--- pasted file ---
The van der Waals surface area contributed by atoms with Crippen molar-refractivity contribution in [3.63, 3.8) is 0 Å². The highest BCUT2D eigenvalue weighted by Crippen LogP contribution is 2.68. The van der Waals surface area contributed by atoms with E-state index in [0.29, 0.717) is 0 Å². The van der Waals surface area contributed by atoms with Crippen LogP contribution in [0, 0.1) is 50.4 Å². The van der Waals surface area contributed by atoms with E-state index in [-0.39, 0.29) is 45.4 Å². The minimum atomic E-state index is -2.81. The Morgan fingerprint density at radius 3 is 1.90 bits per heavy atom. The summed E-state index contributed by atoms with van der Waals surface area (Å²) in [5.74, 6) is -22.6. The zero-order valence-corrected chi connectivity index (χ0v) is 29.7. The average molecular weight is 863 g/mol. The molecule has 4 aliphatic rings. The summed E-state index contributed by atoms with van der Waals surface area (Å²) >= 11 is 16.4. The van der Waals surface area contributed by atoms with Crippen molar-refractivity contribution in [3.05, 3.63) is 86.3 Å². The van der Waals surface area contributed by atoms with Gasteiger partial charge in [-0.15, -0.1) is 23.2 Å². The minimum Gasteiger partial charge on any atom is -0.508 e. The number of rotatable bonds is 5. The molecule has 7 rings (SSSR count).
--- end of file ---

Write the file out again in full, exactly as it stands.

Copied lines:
The van der Waals surface area contributed by atoms with Crippen molar-refractivity contribution in [3.63, 3.8) is 0 Å². The highest BCUT2D eigenvalue weighted by Crippen LogP contribution is 2.68. The van der Waals surface area contributed by atoms with E-state index in [0.29, 0.717) is 0 Å². The van der Waals surface area contributed by atoms with Crippen LogP contribution in [0, 0.1) is 50.4 Å². The van der Waals surface area contributed by atoms with E-state index in [-0.39, 0.29) is 45.4 Å². The minimum atomic E-state index is -2.81. The Morgan fingerprint density at radius 3 is 1.90 bits per heavy atom. The summed E-state index contributed by atoms with van der Waals surface area (Å²) in [5.74, 6) is -22.6. The zero-order valence-corrected chi connectivity index (χ0v) is 29.7. The average molecular weight is 863 g/mol. The molecule has 4 aliphatic rings. The summed E-state index contributed by atoms with van der Waals surface area (Å²) >= 11 is 16.4. The van der Waals surface area contributed by atoms with Crippen molar-refractivity contribution in [3.05, 3.63) is 86.3 Å². The van der Waals surface area contributed by atoms with Gasteiger partial charge in [-0.15, -0.1) is 23.2 Å². The minimum Gasteiger partial charge on any atom is -0.508 e. The number of rotatable bonds is 5. The molecule has 7 rings (SSSR count).